Just by reading the title, I suspect you might already know what I’m talking about. In the past few years, some women have been put into the spotlight for the wrong reasons. One Asian-American lady in particular, Maria Kang, was able to give birth and lose the pregnancy weight in a matter of weeks. She then went on to brag about it, telling women they have “no excuses” for being fat.
Unsurprisingly, the woman in question faced a series of backlash from other women who had been unable to replicate her result. Not long after that, a Norwegian woman, whom I think was a soccer goalie, or the wife of some, showing pictures of her “post-baby body”. She did not brag about it or rub it in peoples’ faces, yet she also received some backlash, most likely from the backlash from the Asian-American lady.
We might also know such people in real life. Back when I was a teenager I lived beside some lovely neighbours, one of whom was a lady who managed to lose her pregnancy weight quickly. As an inquisitive fat teenager, I asked her what her secret was, and she said it was breastfeeding. Of course I didn’t question it then; neither would I question it now.
Time is no immunity to this phenomenon. Recently, another lady by the name of Abby Pell, a British fitness competitor, also did that. While some might view it as motivational and aspirational, the intended audience of such posts are more likely to feel inadequate, ashamed, and like a failure because they are having difficulties replicating the results of Maria or Abby.
While the women who post those “What’s your excuse?” images genuinely believe that they are spreading the message of positivity around and empowering others, they might be a little far from reality. You see, with the advent of social media, people, women particularly are starting to become more body-conscious. This was shown to be true in a study by Flinders University in 2014, where it was found that a lot of high school girls were spending time on “fitness inspiration” pages.
So what’s the issue? Well, unsurprisingly, a lot of images on these pages are of professional fitness models that display perfectly-crafted six-pack abs. Truth be told, these bodies are unattainable by most “everyday” women who have neither the genetics required nor 24 hours a day to tend to such a physique. As an aside, us here at Granite Fitness also uses some of those images, but the content of our posts are a lot more “organic” and “real”.
Think there is no impact? Well, try to think of it from a mother’s point of view. How would you feel if your children are looking at these oiled-up, six-pack bodies for motivation and feeling inadequate when their own efforts do not result in such a physique? Imagine the impact that has on their self-esteem. Not good, is it?
Let’s put our feet back on the ground in the first place. If you went and surveyed 100 fitness professionals, chances are that most of them do not have the six-pack that is defined and depicted in these images. Personally, I came from a background of being chubby throughout my childhood into early adulthood. I still have some leftover skin lining my abdominal extremity. If I ‘suck in my gut’, there will be ‘packs’, but they won’t be as clear-cut as the oiled-up once on those sites.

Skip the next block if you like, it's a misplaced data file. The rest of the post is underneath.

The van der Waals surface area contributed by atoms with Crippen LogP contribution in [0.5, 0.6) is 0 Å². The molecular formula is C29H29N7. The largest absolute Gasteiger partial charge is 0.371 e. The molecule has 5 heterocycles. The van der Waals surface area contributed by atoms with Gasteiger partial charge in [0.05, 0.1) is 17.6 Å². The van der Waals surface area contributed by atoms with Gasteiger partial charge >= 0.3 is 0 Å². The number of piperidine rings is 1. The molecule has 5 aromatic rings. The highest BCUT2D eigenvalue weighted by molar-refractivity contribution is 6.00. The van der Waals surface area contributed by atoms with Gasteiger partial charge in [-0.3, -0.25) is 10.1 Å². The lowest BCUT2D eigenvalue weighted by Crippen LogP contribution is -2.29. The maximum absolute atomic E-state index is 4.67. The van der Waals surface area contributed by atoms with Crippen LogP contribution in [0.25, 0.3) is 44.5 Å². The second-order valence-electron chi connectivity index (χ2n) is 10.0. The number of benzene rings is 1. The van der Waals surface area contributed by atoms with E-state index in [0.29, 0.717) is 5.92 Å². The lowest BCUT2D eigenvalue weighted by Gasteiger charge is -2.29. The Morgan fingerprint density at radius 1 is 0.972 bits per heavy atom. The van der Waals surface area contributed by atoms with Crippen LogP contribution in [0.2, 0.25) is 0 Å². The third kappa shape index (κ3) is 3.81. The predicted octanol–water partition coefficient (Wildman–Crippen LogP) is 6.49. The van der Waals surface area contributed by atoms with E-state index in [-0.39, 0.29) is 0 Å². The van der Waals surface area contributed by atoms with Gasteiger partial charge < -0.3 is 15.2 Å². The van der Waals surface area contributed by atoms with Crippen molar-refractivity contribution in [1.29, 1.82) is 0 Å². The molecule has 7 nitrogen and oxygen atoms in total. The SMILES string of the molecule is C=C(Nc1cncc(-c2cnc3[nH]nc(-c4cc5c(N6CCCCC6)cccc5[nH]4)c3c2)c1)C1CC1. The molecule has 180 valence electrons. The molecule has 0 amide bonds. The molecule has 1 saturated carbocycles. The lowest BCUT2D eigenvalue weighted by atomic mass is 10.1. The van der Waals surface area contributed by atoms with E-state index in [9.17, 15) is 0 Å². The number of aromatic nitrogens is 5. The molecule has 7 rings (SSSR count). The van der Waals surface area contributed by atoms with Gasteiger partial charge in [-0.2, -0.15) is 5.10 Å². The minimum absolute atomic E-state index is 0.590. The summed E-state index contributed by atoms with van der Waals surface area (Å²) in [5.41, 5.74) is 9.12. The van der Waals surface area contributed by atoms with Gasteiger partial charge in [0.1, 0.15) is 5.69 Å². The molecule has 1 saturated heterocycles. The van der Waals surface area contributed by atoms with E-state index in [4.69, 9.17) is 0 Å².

Instead of the ‘no excuses’ mantra, Granite Fitness is about body positivity, not fat-shaming. It’s about not needing to strive for perfection, but to strive for good health instead. It’s about accepting your body but wanting to lose weight and get in shape because you love your body, not because you hate it. It’s about knowing that a better, but not ‘perfect’ physique, coupled with good health brings you even more body-positivity!
As such, my opinion is that the best way to motivate others is not to use comparisons that might “shame” people into wanting to lose weight. That’s a negative message. In fact, that’s an egotistical message. They are basically saying that if they can do it and achieve that kind of success, women who can’t reach that level are just worthless losers. How bad is that?
If what I said in this blog post resonates with you, think about getting a strong positive mindset first before embarking on your journey to good health. Consider getting the Granite Fitness Solution or the Granite Fitness Masterclass, both of which empower your mind for long-term weight loss success, as well as providing you with the tools to get there. No to fat-shaming, yes to body positivity!
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Mark is an all-rounded guy with dreams, aspirations, and a desire to be a better version of himself. Having conquered obesity, he set-up Granite Fitness to help regular people get in shape and stay healthy. Mark spends his days helping distressed Uni students through difficult situations. He holds three science degrees and a Diploma of Christian counselling. In his spare time, Mark does freelancing and runs a series of online operations with his business partner Atanas. Connect with Mark @ http://au.linkedin.com/in/marksptan